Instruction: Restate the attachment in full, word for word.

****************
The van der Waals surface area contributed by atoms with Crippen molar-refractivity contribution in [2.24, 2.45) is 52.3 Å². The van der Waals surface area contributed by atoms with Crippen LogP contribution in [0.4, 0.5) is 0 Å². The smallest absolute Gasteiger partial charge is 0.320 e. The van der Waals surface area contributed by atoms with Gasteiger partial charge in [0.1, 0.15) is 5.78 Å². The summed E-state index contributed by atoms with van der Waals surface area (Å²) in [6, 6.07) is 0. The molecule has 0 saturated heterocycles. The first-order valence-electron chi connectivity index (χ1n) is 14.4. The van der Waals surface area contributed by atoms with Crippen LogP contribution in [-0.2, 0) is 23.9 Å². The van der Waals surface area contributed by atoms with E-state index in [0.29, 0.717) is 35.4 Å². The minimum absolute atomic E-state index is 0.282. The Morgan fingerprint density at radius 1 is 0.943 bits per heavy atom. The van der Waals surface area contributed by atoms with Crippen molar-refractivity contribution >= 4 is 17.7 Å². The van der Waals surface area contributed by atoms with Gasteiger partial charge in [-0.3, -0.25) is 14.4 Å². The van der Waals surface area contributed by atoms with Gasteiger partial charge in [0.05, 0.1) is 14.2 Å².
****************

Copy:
The van der Waals surface area contributed by atoms with Crippen molar-refractivity contribution in [2.24, 2.45) is 52.3 Å². The van der Waals surface area contributed by atoms with Crippen LogP contribution in [0.4, 0.5) is 0 Å². The smallest absolute Gasteiger partial charge is 0.320 e. The van der Waals surface area contributed by atoms with Gasteiger partial charge in [0.1, 0.15) is 5.78 Å². The summed E-state index contributed by atoms with van der Waals surface area (Å²) in [6, 6.07) is 0. The molecule has 0 saturated heterocycles. The first-order valence-electron chi connectivity index (χ1n) is 14.4. The van der Waals surface area contributed by atoms with Crippen LogP contribution in [-0.2, 0) is 23.9 Å². The van der Waals surface area contributed by atoms with E-state index in [0.29, 0.717) is 35.4 Å². The minimum absolute atomic E-state index is 0.282. The Morgan fingerprint density at radius 1 is 0.943 bits per heavy atom. The van der Waals surface area contributed by atoms with Crippen molar-refractivity contribution >= 4 is 17.7 Å². The van der Waals surface area contributed by atoms with Gasteiger partial charge in [-0.3, -0.25) is 14.4 Å². The van der Waals surface area contributed by atoms with Gasteiger partial charge in [0.05, 0.1) is 14.2 Å².